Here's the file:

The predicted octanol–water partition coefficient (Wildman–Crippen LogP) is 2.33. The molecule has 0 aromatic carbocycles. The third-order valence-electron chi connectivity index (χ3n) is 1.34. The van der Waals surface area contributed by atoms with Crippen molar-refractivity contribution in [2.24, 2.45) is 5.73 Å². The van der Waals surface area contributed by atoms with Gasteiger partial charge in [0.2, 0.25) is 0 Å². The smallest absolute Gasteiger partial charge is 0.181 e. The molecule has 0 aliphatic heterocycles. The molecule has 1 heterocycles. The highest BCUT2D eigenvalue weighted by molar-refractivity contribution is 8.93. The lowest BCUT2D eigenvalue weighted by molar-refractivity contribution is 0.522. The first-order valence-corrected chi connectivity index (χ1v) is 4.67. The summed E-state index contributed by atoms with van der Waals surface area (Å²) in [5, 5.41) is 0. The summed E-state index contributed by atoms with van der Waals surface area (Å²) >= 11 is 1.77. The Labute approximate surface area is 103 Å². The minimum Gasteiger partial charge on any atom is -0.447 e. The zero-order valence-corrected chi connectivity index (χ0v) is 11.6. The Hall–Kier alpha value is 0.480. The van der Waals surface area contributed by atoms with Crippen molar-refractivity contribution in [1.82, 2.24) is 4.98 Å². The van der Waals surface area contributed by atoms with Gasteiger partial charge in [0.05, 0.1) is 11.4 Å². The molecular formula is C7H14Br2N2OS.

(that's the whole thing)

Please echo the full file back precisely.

The predicted octanol–water partition coefficient (Wildman–Crippen LogP) is 2.33. The molecule has 0 aromatic carbocycles. The third-order valence-electron chi connectivity index (χ3n) is 1.34. The van der Waals surface area contributed by atoms with Crippen molar-refractivity contribution in [2.24, 2.45) is 5.73 Å². The van der Waals surface area contributed by atoms with Gasteiger partial charge in [0.2, 0.25) is 0 Å². The smallest absolute Gasteiger partial charge is 0.181 e. The molecule has 0 aliphatic heterocycles. The molecule has 1 heterocycles. The highest BCUT2D eigenvalue weighted by molar-refractivity contribution is 8.93. The lowest BCUT2D eigenvalue weighted by molar-refractivity contribution is 0.522. The first-order valence-corrected chi connectivity index (χ1v) is 4.67. The summed E-state index contributed by atoms with van der Waals surface area (Å²) in [5, 5.41) is 0. The summed E-state index contributed by atoms with van der Waals surface area (Å²) >= 11 is 1.77. The Labute approximate surface area is 103 Å². The minimum Gasteiger partial charge on any atom is -0.447 e. The zero-order valence-corrected chi connectivity index (χ0v) is 11.6. The Hall–Kier alpha value is 0.480. The van der Waals surface area contributed by atoms with Crippen molar-refractivity contribution in [1.82, 2.24) is 4.98 Å². The van der Waals surface area contributed by atoms with Gasteiger partial charge in [0.05, 0.1) is 11.4 Å². The molecular formula is C7H14Br2N2OS.